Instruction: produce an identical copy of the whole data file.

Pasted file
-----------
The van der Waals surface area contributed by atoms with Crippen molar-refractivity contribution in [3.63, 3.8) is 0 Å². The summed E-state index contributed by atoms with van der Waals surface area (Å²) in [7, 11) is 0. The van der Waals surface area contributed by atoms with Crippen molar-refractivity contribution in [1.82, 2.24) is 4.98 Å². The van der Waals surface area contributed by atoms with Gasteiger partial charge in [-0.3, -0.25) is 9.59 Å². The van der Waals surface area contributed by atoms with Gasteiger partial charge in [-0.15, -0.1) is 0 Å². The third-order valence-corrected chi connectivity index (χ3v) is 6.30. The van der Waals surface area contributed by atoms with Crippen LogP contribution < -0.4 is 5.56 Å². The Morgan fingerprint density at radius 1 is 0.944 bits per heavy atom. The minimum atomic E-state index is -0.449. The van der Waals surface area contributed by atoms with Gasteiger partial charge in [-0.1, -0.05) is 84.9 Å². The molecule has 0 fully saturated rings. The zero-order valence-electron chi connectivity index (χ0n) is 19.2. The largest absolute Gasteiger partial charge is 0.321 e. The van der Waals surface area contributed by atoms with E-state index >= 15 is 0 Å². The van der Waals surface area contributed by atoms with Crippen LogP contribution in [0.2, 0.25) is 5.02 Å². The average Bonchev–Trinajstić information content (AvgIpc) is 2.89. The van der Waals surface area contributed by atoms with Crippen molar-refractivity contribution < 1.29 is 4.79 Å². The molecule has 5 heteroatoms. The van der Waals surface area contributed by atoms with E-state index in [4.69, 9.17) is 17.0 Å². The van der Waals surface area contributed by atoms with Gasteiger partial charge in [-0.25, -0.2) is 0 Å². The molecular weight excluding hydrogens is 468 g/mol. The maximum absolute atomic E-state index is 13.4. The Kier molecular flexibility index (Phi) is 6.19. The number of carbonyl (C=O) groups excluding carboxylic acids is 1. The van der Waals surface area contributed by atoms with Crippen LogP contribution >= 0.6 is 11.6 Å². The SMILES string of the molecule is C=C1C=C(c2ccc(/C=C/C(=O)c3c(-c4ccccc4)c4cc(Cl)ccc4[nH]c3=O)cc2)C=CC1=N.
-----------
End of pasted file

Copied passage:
The van der Waals surface area contributed by atoms with Crippen molar-refractivity contribution in [3.63, 3.8) is 0 Å². The summed E-state index contributed by atoms with van der Waals surface area (Å²) in [7, 11) is 0. The van der Waals surface area contributed by atoms with Crippen molar-refractivity contribution in [1.82, 2.24) is 4.98 Å². The van der Waals surface area contributed by atoms with Gasteiger partial charge in [-0.3, -0.25) is 9.59 Å². The van der Waals surface area contributed by atoms with Gasteiger partial charge in [-0.15, -0.1) is 0 Å². The third-order valence-corrected chi connectivity index (χ3v) is 6.30. The van der Waals surface area contributed by atoms with Crippen LogP contribution < -0.4 is 5.56 Å². The Morgan fingerprint density at radius 1 is 0.944 bits per heavy atom. The minimum atomic E-state index is -0.449. The van der Waals surface area contributed by atoms with Gasteiger partial charge in [-0.1, -0.05) is 84.9 Å². The molecule has 0 fully saturated rings. The zero-order valence-electron chi connectivity index (χ0n) is 19.2. The largest absolute Gasteiger partial charge is 0.321 e. The van der Waals surface area contributed by atoms with E-state index >= 15 is 0 Å². The van der Waals surface area contributed by atoms with Crippen LogP contribution in [0.2, 0.25) is 5.02 Å². The average Bonchev–Trinajstić information content (AvgIpc) is 2.89. The van der Waals surface area contributed by atoms with Crippen molar-refractivity contribution < 1.29 is 4.79 Å². The molecule has 5 heteroatoms. The van der Waals surface area contributed by atoms with E-state index in [4.69, 9.17) is 17.0 Å². The van der Waals surface area contributed by atoms with Gasteiger partial charge in [-0.25, -0.2) is 0 Å². The molecular weight excluding hydrogens is 468 g/mol. The maximum absolute atomic E-state index is 13.4. The Kier molecular flexibility index (Phi) is 6.19. The number of carbonyl (C=O) groups excluding carboxylic acids is 1. The van der Waals surface area contributed by atoms with Crippen LogP contribution >= 0.6 is 11.6 Å². The SMILES string of the molecule is C=C1C=C(c2ccc(/C=C/C(=O)c3c(-c4ccccc4)c4cc(Cl)ccc4[nH]c3=O)cc2)C=CC1=N.